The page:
Amy Adams 1
Hon. Amy Adams

LLB (Hons) 1993

Appointed in 2022, the current Chancellor of the University of Canterbury, Honourable Amy Adams has had an illustrious career spanning both politics and law. After spending 16 years as a practising lawyer, Amy was elected MP for Selwyn from 2008 to 2020, further serving as Cabinet Minister for six years and holding portfolios in Environment, Communications and Justice in the Fifth National Government. Instrumental in building world-class fibre internet networks across New Zealand, developing New Zealand’s first ever National Freshwater Quality Standards and overhauling the Family Violence Legislation, Amy also became the first ever Minister in charge of Social Investment, leading the way in forming a citizen-centric, cross-Government approach.

Sandra Manderson 1
Dr Sandra Manderson QSM

Teacher’s College Diploma 1976, BSc 1977, MSc 1987, MBA 1993, LLD 2015

Deciding at the age of six that she wanted to join the NZ Police, it was Sandra Manderson’s passion for community that saw her do just that in 1978. Sandra’s career has seen her trailblaze a path for women in policing, and she was the first woman in NZ to achieve the rank of Superintendent. Awarded a Queen’s Service Medal in 1993 for services to the community, her career has also seen her travel the world, working in Thailand and the US before returning to NZ in 2011 to assist with the aftermath of the February earthquake. Sandra retired from the New Zealand Police in 2018 after 40 years of service.

Thiam-Soon Tan 1
Professor Thiam-Soon Tan

BE (Hons) 1979

Professor Thiam-Soon Tan was the President of the Singapore Institute of Technology (SIT) from 2013 to 2021, moving into the role of SIT’s inaugural Institute Professor in early 2022. He studied Civil Engineering at UC before going to the California Institute of Technology (Caltech) in 1981. Upon returning to Singapore, Professor Tan started his academic career at the National University of Singapore (NUS) and was there for 26 years, becoming a Professor of Civil Engineering and then Vice Provost for Education. Professor Tan is also a registered Specialist Geotechnical Engineer, with his main research interests being land reclamation, deep excavation, and soil improvement.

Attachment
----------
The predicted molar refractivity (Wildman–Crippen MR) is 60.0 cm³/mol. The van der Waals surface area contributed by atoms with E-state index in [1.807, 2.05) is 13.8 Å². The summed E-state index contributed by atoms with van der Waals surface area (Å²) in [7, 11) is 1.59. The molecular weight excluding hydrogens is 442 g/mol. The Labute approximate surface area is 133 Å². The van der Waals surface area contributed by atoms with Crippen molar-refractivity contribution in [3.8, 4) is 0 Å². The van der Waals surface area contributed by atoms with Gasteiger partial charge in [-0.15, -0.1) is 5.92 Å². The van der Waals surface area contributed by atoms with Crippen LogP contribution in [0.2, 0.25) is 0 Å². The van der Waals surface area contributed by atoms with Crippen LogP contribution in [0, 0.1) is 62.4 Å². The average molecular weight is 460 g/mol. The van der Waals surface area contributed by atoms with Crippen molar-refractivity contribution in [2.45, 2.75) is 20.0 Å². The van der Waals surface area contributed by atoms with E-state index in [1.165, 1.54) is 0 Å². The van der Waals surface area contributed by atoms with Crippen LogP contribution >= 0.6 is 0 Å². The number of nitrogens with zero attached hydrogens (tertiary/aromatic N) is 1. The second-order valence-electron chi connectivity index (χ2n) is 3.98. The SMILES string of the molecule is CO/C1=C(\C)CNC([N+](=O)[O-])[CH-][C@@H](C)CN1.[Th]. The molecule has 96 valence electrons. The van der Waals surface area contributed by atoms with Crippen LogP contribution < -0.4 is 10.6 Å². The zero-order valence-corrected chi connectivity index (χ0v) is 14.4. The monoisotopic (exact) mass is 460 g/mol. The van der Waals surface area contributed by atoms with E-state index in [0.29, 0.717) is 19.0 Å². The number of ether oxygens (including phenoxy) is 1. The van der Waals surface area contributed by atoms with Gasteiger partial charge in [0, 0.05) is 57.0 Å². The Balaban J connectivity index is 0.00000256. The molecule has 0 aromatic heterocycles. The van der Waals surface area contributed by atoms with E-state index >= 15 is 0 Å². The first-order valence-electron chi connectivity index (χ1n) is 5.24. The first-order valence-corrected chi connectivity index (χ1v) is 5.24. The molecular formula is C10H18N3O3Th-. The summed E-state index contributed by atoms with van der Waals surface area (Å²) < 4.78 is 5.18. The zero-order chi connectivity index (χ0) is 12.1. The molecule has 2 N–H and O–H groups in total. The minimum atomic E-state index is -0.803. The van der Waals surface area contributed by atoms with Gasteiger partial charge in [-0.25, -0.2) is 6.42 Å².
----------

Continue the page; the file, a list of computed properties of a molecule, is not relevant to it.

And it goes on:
Vui Clarence Nelson
Justice Vui Clarence Nelson

LLB 1978

A born and bred Samoan matai, Justice Vui is currently serving as the Senior Judge of the Supreme Court of Samoa. He has been a judiciary reformer and tireless advocate of human rights throughout his career, particularly on behalf of children. Justice Vui was behind the first Pacific-based Young Offenders Act and Community Justice Act, established the Samoa Youth Court and Olomoana Centre to house young people in conflict with the law, which also provides them opportunities to upskill. He was the first Pacific Islands judge to be appointed to the UN Committee on the Rights of the Child and continues his long service to Samoa and its people.

Hon. Margaret Austin CNZM CRSNZ

BSc 1954, Christchurch Teacher’s College 1954 

After a career in teaching, Hon. Margaret Austin was first elected to Parliament in 1984 as the MP for Yaldhurst, serving as Minister of Research, Science and Technology, Internal Affairs, and Arts and Culture (1990). She previously served as Chancellor of Lincoln University, and Chaired the National Commission of UNESCO, working for the Director General. Margaret was made a Companion of the Royal Society of New Zealand in 2003, and in 2008 was awarded as a Companion of the New Zealand Order of Merit (CNZM). Her relationship with UNESCO led to working internationally, and eventually international recognition of the importance of astronomy, with the International Dark Sky Association awarding the Aoraki-McKenzie Dark Sky Reserve Gold status.

Annamarie Jagose
Professor Annamarie Jagose

MA (Hons) 1989

Currently Provost and Deputy Vice-Chancellor at the University of Sydney, Professor Annamarie Jagose previously worked at the University of Auckland and the University of Melbourne. An internationally renowned scholar, award-winning novelist, and short story writer, across her career she has alternately published critically acclaimed scholarly monographs and novels, seven in total. Across those different registers, she explores questions of gendered, sexual and racial identity and desire. Professor Jagose’s 1996 monograph Queer Theory has been translated into four languages and her novel Slow Water received the Deutz Medal for Fiction at the Montana New Zealand Book Awards in 2004.

Ivor Richardson
Rt Hon. Sir Ivor Richardson PCNZM PC QC

LLB 1954, LLD 1987

An eminent jurist, legal writer and academic, Sir Ivor Richardson has had a major influence on New Zealand law and was the longest-serving Court of Appeal judge. His patient and courteous approach to judging, the emphasis he put on good administration and belief that “the courts are the people’s courts” meant he had a unique influence on the way judges work today. The architect of the Generic Tax Policy Process, Ivor is also credited with helping to establish tax law as a field of university study and, in turn, influencing a generation of young lawyers.

Photo credit: Auckland Libraries Heritage Collections: AWNS-194310-18-5